MONCKS CORNER — Over the years, the Manigault family amassed more than 100 acres on four parcels outside town, and parents Louis and Hester farmed the land to teach their nine children about hard work.
The family once raised about 35 pigs, a dozen cows, many more chickens as well as soybeans and corn.
But when the children grew up and moved out, and as the Manigaults grew older, the farming tapered off. Their son Louis Manigault II said he planted only about 10 acres of corn this year.
But the family members have a new strategy to keep their land productive — and in their own hands. They have begun managing it as a forest, and their story illustrates how passing property down from one generation to the next involves more than tending to wills, probate and legal details.
“My dad has already deeded everything to his kids, but we as a collective unit manage everything together,” Louis Manigault II said. “Every year, we’ll be getting revenue from some piece.”
The Center for Heirs Property was founded in 2005 to help families like the Manigaults retain their property.
Most of these families are black and have had relatively less education and income, but they have property, sometimes lands that have been held in the family for several generations.
The nonprofit operates between Georgetown and Beaufort, and its original work focused on preventing the loss of heirs’ property and resolving heirs’ property issues — work mostly legal in nature.
In 2008, it broadened its approach to help families retain their land by making the best financial decisions as far as managing it, said Jennie Stephens, the center’s director.
That work kicked into a higher gear when the U.S. Endowment for Forestry and Communities gave the center a grant in 2013 to begin a sustainable forestry program.
Carlton Owen, the endowment’s director, said the endowment wants to preserve and promote working forests and to help create well-paying jobs from those forests. The Center for Heirs Property received one of four grants aimed at reaching out to minority forest owners.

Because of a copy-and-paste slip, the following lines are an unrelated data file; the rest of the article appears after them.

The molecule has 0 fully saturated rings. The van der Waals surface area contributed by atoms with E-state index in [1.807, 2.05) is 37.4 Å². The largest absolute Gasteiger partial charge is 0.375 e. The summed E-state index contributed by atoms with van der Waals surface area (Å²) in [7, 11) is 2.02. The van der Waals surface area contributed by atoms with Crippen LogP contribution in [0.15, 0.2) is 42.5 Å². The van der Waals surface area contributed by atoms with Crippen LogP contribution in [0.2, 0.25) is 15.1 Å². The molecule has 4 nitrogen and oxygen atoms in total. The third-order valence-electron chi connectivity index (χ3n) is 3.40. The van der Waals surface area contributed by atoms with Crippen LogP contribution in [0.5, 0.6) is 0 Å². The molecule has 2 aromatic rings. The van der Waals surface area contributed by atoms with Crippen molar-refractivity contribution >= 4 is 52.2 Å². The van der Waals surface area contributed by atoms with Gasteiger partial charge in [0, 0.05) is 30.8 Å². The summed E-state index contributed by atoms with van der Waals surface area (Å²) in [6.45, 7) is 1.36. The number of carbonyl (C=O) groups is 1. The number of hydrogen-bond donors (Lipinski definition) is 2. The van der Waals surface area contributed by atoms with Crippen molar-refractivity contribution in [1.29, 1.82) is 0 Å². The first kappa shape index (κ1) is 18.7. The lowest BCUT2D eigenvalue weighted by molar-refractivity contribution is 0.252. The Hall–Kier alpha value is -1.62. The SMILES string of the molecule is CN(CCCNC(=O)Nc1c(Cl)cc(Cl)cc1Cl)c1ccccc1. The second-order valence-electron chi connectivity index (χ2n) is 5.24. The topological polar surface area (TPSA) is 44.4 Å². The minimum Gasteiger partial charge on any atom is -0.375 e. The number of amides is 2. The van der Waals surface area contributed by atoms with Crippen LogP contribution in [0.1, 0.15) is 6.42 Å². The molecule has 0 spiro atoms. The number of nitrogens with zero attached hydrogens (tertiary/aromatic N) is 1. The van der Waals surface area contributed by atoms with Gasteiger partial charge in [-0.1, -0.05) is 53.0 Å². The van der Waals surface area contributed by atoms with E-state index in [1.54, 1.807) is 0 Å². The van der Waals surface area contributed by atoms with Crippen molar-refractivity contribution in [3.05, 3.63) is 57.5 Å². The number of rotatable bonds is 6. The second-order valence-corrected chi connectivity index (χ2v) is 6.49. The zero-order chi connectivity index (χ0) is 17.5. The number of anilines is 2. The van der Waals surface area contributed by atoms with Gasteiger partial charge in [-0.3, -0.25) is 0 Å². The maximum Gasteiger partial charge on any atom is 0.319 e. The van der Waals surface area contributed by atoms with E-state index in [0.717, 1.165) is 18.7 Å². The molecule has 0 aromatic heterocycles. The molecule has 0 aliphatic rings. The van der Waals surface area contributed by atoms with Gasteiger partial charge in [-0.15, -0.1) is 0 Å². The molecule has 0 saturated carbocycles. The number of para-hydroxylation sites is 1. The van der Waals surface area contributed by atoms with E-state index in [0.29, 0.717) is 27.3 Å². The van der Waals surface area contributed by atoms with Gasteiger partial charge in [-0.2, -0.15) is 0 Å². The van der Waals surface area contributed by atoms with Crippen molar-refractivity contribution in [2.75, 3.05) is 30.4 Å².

Nationwide, 11 million families own the bulk — 56 percent — of the nation’s forests, but Owen said he wants to expand the diversity of people who are advocating for them.
“If we can attract more active managers of forest land from the African-American community and the Hispanic community as it grows, then we can keep the importance of forests on the public’s agenda,” he said. “I don’t want you to think we’re doing this out of the goodness of our hearts.”
The center hired Sam Cook to direct its new Sustainable Forestry Program, and he reached out to black landowners across the Lowcountry and got 40 families to commit to the program.
Each had to pledge to attend workshops that would teach them how to use free help from the U.S. Department of Agriculture and the Natural Resources Conservation Service — and how consultants with forestry expertise can help.
Louis Manigault II said a consultant his family hired was crucial in helping them determine which lands should be clear cut, which should be thinned and how often.
Still, his father was suspicious at first, and Cook has had to take time earning the trust of the Manigaults and other families.
When he first visited the Manigault home, Louis Manigault heard Cook talking in the next room and cried out, “Don’t sign anything!”
Cook said that of the 130 landowners he contacted about the program, only two knew of the federal help available.
“The landowners have received something out of it,” Cook said. “They’ve learned about something that’s new that has been there for them. They can truly work themselves out of poverty and share with other members in the community churches and organizations around them that can help them move forward.”
Cook said all 40 in the program are successful, “though not every one is moving along at the same pace.”
Incentlee Lemon also participated in the classes and got guidance for thinning out 25 acres her family owns outside St. George. Like the Manigaults, the Lemons once raised cattle on their property, but that ended after the children finished college.
“It really made me knowledgeable in terms of maintaining and utilizing the land for economic growth for my future, for my grands and so forth. I don’t have any grands, but hopefully I will be getting a grand pretty soon.”
Success stories like these have both the endowment and Center for Heirs Property looking for ways to continue and expand the program.
Owen said he is inspired by the story of Vander Green, who learned about the center’s Sustainable Forestry Initiative just as he had put a “for sale” sign on part of his land off Chicken Creek Road in Jamestown.
“All he (Green) was doing was paying his tax bill every year,” Owen said.
When he learned how he could make an income by managing it as a forest, the sign quickly came down.
“We need more Sam Cooks out there talking to these landowners — people who have credibility and respect and know how to reach out and look like the landowners,” Owen added. “That’s vitally important.”
Reach Robert Behre at 937-5771.